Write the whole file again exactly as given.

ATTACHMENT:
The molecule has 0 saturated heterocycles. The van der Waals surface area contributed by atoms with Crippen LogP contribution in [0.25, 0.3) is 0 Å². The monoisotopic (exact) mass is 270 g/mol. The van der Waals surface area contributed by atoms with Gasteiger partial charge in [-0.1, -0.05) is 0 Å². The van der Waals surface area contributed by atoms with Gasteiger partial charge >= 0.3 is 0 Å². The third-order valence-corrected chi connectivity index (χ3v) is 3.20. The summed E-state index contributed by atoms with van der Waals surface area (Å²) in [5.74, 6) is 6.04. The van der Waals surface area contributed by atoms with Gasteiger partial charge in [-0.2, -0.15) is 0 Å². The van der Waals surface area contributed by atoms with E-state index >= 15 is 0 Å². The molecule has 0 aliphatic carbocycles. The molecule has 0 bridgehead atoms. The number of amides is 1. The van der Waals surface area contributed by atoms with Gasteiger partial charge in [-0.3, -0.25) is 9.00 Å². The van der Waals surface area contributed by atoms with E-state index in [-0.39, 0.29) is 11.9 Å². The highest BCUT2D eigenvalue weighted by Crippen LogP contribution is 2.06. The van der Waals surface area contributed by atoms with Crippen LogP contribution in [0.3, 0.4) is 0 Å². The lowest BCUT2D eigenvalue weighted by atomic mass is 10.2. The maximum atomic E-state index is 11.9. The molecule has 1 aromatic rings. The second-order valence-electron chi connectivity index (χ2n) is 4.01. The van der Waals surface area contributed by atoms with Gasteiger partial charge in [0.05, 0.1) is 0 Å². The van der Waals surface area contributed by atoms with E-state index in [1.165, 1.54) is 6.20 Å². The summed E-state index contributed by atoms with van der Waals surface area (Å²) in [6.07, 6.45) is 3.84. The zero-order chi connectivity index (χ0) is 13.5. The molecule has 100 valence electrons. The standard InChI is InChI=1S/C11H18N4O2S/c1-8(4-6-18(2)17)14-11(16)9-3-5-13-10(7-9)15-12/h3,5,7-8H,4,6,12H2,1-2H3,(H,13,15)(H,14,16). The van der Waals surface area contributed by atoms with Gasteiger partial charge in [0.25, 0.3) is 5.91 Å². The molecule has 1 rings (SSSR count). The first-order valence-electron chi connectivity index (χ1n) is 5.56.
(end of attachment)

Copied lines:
The molecule has 0 saturated heterocycles. The van der Waals surface area contributed by atoms with Crippen LogP contribution in [0.25, 0.3) is 0 Å². The monoisotopic (exact) mass is 270 g/mol. The van der Waals surface area contributed by atoms with Gasteiger partial charge in [-0.1, -0.05) is 0 Å². The van der Waals surface area contributed by atoms with Gasteiger partial charge >= 0.3 is 0 Å². The third-order valence-corrected chi connectivity index (χ3v) is 3.20. The summed E-state index contributed by atoms with van der Waals surface area (Å²) in [5.74, 6) is 6.04. The van der Waals surface area contributed by atoms with Gasteiger partial charge in [-0.2, -0.15) is 0 Å². The van der Waals surface area contributed by atoms with E-state index >= 15 is 0 Å². The molecule has 0 aliphatic carbocycles. The molecule has 0 bridgehead atoms. The number of amides is 1. The van der Waals surface area contributed by atoms with Gasteiger partial charge in [-0.3, -0.25) is 9.00 Å². The van der Waals surface area contributed by atoms with E-state index in [-0.39, 0.29) is 11.9 Å². The highest BCUT2D eigenvalue weighted by Crippen LogP contribution is 2.06. The van der Waals surface area contributed by atoms with Crippen LogP contribution in [0.3, 0.4) is 0 Å². The lowest BCUT2D eigenvalue weighted by atomic mass is 10.2. The maximum atomic E-state index is 11.9. The molecule has 1 aromatic rings. The second-order valence-electron chi connectivity index (χ2n) is 4.01. The van der Waals surface area contributed by atoms with Gasteiger partial charge in [0.05, 0.1) is 0 Å². The van der Waals surface area contributed by atoms with E-state index in [1.165, 1.54) is 6.20 Å². The summed E-state index contributed by atoms with van der Waals surface area (Å²) in [6.07, 6.45) is 3.84. The zero-order chi connectivity index (χ0) is 13.5. The molecule has 100 valence electrons. The standard InChI is InChI=1S/C11H18N4O2S/c1-8(4-6-18(2)17)14-11(16)9-3-5-13-10(7-9)15-12/h3,5,7-8H,4,6,12H2,1-2H3,(H,13,15)(H,14,16). The van der Waals surface area contributed by atoms with Gasteiger partial charge in [0.25, 0.3) is 5.91 Å². The molecule has 1 rings (SSSR count). The first-order valence-electron chi connectivity index (χ1n) is 5.56.